Iconic Sitcom Inspired One State To Crack Down On Telemarketers With New Legislation

New Jersey State Senator John Bramnick proposed new legislation dubbed the "Seinfeld Bill" after the iconic sitcom; the bill would require telemarketers to be more transparent by disclosing their intentions and contact info in the first 30 seconds.

By Kari Apted | Published

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A New Jersey state senator has named a bill after a popular sitcom. The “Seinfeld Bill” was named for a scene in the 1990s sitcom where star Jerry Seinfeld provides a witty reply to an unsolicited phone call. If fully passed, the legislation will make telemarketers identify themselves and what they are selling within the first 30 seconds of a phone call and provide a phone number where they can be reached.

State Senator Jon Bramnick gave the long-stalled bipartisan proposal the Seinfeld Bill name when he realized it reminded him of a famous sitcom scene. In it, Seinfeld asks a telemarketer to provide their home phone number so he could call them back when it was convenient for him to talk. The telemarketer replied that he was not allowed to do that.

Seinfeld then said, “Oh, I guess you don’t want people calling you at home.” Naturally, the telemarketer said no. Then Seinfeld replied, “Well, now you know how I feel.”

“The first thing they should tell you is: This Is Jon Bramnick, my office is so and so in Westfield, this is why I’m calling,” said Bramnick. “Identify who you are. Who are you?”

Bramnick, who moonlights as a standup comedian, said the aim of the bill is to require more transparency from telemarketers. It’s also intended to punish businesses whose telemarketers lie and misrepresent themselves. He says that legitimate telemarketers should have no problem with the bill.

Another state assemblyman, Paul Moriarty, agrees that the bill could help reduce the often overwhelming number of calls people receive from people trying to sell or scam them, especially vulnerable senior citizens. “There’s an overwhelming amount of scams targeting seniors by phone,” Moriarty said. “I’m not naïve enough to think by passing this bill, that’s going to stop. But we need better laws to go after these people.”

Bramnick has been trying to get the bill passed since 2014. The state Senate Commerce Committee finally approved the latest version of the bill last Thursday at the Statehouse in Trenton. Moriarty is hopeful that the committee he chairs—the Assembly Consumer Affairs Committee—will hold a hearing on it next month.

The hearing is necessary because the bill must pass the full state Assembly and Senate before the governor can sign it into law. The New Jersey Business and Industry Association has taken no official position on the legislation. However, the New Jersey Chamber of Commerce has said that legislators need to better clarify the measure’s scope so that nonprofits making fundraising calls would not be affected.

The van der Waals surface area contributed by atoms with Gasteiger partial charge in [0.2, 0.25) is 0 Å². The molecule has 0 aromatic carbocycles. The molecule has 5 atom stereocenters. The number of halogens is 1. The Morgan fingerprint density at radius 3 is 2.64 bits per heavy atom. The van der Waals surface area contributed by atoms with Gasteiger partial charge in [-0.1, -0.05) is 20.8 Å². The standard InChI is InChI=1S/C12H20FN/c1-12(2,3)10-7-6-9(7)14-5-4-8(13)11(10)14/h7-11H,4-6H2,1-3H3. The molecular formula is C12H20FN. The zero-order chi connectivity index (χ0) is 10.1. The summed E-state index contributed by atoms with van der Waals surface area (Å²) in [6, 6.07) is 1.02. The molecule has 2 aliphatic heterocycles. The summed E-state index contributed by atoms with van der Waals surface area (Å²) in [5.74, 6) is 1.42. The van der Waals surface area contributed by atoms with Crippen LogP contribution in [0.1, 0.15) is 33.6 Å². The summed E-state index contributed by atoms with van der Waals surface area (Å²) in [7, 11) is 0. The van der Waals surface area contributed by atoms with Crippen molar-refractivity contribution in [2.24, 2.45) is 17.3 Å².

“Who is this actually capturing?” asked Michael Egenton, executive vice president of government relations for the NJ Chamber of Commerce. “Are they looking at something very specific? We want to speak with the sponsors.”

If the bill becomes law, telemarketers who refuse to follow the rules would face a disorderly person’s offense under the New Jersey Consumer Fraud Act. Lawmakers cannot clarify exactly how it will be enforced and admit that it might not be easy. Moriarty says there’s another bill on the horizon that will create a task force to look at the ways phone companies can use technology to reduce the number of unwanted and unnecessary phone calls.

“New Jerseyans should know who they’re talking to on the phone and what’s being sold to them by telemarketers,” said Bramnick. Telemarketers would also be required to display a valid mailing address on any website they own and operate, and provide the address of any business they represent on their sales calls. Telemarketing calls would also be limited in New Jersey between the hours of 9 p.m. and 8 a.m.

The Federal Trade Commission (FTC) has a national Telemarketing Sales Rule that helps protect consumers from fraudulent sales calls and scammers. People who register their phone numbers in the National Do Not Call Registry will receive fewer solicitation calls. However, they can still get calls from charities, nonprofit organizations, political organizations, telephone surveyors, and companies with which they have an existing business relationship.